Collapse of Atlantic ocean current could turn Ireland’s climate into Iceland’s

Potential changes to system known as Amroc would transform Ireland’s benign climate, Fianna Fáil senator warns

Ireland must prepare for the potential collapse in the future of an ocean current system known as the Atlantic meridional overturning circulation (Amoc), according to Fianna Fáil Senator Malcolm Byrne.

His call follows publication of a study showing circulation of the Atlantic Ocean is heading towards a tipping point that is “bad news for the climate system and humanity”. The gulf stream, which is part of the current system, ensures Ireland has a relatively benign climate.

Speaking in the Seanad, Senator Byrne added: “The collapse of Amoc – while it may not be something that happens in our lifetime – would have serious consequences for future Irish generations. It could result in Ireland’s climate changing to become similar to Iceland’s, which is something that will have profound implications ... As a State, nothing should be off the table in terms of preparation.”

He said he was encouraged by the Government’s ongoing work on climate adaptation, preparing for inevitable impacts from climate disruption. There was engagement with all sectors on sectoral adaptation plans. “[But] we cannot be complacent. This is a really crucial issue for long-term planning for the State ... Ireland is hugely exposed should it occur.”


The scientists behind the research said they were shocked at the forecasted speed of collapse once the point is reached, though it was not yet possible to predict how soon that would happen. Using computer models and past data, they developed an early warning indicator for breakdown of the Amoc, which is critical to global climate regulation.

They found Amoc is already on track towards an abrupt shift, which has not happened for more than 10,000 years and would have dire implications for large parts of the world.

Amoc is a marine conveyor belt carrying heat, carbon and nutrients from the tropics towards the Arctic Circle, where it cools and sinks into the deep ocean. This churning helps to distribute energy around the Earth and modulates the impact of human-caused global heating.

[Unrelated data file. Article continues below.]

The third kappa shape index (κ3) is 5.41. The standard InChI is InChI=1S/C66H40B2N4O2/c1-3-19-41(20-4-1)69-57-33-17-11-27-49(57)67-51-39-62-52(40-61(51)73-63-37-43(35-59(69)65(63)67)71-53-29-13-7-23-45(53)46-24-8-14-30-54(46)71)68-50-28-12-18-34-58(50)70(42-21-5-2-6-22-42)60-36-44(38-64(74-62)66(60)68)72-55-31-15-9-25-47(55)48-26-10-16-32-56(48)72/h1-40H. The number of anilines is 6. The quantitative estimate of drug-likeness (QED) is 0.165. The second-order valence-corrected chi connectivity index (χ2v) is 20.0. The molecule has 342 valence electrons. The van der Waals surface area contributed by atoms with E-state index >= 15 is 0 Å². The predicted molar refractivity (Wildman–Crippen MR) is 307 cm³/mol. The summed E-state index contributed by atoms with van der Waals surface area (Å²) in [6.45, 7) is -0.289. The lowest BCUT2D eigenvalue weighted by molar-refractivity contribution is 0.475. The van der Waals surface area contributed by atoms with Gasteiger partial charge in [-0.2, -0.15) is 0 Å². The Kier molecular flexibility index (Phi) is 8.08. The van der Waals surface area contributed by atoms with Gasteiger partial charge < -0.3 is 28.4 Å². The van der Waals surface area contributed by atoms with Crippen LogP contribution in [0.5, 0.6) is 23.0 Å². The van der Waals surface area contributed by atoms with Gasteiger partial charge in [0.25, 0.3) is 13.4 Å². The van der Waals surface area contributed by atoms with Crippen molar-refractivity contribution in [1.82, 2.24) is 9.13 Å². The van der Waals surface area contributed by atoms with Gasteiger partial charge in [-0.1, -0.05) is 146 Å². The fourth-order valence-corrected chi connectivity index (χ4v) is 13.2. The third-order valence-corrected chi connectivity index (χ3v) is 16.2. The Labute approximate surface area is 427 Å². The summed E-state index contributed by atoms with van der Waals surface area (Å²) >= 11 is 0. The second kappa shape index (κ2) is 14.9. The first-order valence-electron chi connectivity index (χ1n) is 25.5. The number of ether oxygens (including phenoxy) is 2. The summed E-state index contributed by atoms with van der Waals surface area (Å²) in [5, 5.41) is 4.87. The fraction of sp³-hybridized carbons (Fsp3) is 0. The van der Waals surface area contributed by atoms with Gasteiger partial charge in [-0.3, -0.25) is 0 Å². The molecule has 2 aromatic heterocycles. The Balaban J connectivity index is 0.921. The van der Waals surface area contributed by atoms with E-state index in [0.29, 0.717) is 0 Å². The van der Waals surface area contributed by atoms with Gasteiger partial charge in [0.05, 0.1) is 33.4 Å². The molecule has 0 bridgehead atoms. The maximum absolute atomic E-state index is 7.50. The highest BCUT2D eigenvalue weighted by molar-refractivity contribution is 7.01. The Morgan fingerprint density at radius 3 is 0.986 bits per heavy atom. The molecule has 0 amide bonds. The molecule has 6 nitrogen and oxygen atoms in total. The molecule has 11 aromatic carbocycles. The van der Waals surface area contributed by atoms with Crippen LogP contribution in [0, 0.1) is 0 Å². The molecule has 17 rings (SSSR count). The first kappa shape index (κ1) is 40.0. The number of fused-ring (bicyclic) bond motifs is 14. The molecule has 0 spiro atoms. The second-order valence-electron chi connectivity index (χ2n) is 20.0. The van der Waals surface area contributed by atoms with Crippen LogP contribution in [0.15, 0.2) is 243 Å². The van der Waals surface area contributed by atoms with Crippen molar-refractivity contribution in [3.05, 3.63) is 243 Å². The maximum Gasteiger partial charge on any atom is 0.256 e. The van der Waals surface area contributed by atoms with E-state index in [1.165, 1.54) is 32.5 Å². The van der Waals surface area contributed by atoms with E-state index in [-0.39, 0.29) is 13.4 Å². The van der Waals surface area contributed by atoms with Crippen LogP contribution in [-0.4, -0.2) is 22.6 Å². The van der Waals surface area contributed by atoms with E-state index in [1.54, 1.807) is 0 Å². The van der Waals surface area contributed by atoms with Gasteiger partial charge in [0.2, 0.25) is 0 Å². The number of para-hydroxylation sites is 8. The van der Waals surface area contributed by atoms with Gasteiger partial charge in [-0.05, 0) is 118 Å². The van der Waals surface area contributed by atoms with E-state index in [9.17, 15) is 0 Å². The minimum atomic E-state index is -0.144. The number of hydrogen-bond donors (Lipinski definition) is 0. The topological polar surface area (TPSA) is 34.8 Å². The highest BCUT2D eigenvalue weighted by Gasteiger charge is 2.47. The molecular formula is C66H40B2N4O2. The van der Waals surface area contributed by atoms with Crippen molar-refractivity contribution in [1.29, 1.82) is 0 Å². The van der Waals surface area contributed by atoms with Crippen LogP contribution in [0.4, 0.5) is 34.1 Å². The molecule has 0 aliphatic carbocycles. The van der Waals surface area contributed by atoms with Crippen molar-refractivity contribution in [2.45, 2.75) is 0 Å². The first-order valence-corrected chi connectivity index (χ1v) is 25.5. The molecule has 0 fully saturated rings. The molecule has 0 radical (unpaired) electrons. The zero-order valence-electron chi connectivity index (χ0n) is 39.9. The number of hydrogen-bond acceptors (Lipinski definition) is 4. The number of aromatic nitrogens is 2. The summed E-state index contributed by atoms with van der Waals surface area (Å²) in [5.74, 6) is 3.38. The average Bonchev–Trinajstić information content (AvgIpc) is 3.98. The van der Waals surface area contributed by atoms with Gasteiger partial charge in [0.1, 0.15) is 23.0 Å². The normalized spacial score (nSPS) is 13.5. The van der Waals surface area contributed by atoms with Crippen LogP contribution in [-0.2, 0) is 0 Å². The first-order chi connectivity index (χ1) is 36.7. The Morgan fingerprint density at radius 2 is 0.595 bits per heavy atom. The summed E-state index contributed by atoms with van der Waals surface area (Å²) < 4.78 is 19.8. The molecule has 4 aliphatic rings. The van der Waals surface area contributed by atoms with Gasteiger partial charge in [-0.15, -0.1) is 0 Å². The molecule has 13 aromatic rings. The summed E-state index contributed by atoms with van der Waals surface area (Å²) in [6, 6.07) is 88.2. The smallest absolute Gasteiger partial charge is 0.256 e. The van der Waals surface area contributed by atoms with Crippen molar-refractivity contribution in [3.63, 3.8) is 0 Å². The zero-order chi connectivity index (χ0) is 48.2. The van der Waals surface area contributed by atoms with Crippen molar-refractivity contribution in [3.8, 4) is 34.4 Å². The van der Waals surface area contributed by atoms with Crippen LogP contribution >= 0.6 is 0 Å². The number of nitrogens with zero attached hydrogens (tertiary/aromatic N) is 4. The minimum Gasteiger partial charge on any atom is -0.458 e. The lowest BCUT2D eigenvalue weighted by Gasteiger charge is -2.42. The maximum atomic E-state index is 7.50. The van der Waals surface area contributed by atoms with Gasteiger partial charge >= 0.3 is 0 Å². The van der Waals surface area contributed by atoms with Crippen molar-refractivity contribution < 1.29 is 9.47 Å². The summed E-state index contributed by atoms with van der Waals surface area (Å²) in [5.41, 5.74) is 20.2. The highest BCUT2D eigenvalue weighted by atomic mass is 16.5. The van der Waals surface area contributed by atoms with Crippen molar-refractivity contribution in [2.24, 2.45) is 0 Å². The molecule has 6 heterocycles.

But the system is being eroded by the faster-than-expected melt-off of Greenland’s glaciers and Arctic ice sheets, which pour freshwater into the sea and obstruct the sinking of saltier, warmer water from the south. It has declined 15 per cent since 1950 and is in its weakest state in more than a millennium, according to previous research.

Until now there has been no consensus about how severe this will be. One study last year, based on changes in sea surface temperatures, suggested the tipping point could happen between 2025 and 2095. However, the UK Met Office said large, rapid changes in Amoc were “very unlikely” this century.

The recent paper, published in Science Advances, has broken new ground by looking for warning signs in the salinity levels at the southern extent of the Atlantic Ocean between Cape Town and Buenos Aires.

Simulating changes over 2,000 years on computer models of the global climate, it found a slow decline can lead to a sudden collapse over fewer than 100 years.

The results provide a “clear answer” about whether such an abrupt shift was possible: “This is bad news for the climate system and humanity as up till now one could think that Amoc tipping was only a theoretical concept and tipping would disappear as soon as the full climate system, with all its additional feedbacks, was considered.”

They also mapped consequences of a collapse. Sea levels in the Atlantic would rise by a metre in some regions, inundating many coastal cities. Wet and dry seasons in the Amazon would flip, potentially pushing the already weakened rainforest past its own tipping point.

Temperatures around the world would fluctuate far more erratically. The southern hemisphere would become warmer. Europe would cool dramatically and have less rainfall. While this might sound appealing compared with the current heating trend, the changes would hit 10 times faster than now, making adaptation almost impossible.

“What surprised us was the rate at which tipping occurs,” said Dr René van Westen of Utrecht University. “It will be devastating.”

There was not yet enough data to say whether this would occur in the next year or in the coming century, but when it happens, the changes are irreversible on human timescales. “We are moving towards [collapse]. That is kind of scary,” Dr van Westen said. “We need to take climate change much more seriously.”

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Kevin O'Sullivan

Kevin O'Sullivan

Kevin O'Sullivan is Environment and Science Editor and former editor of The Irish Times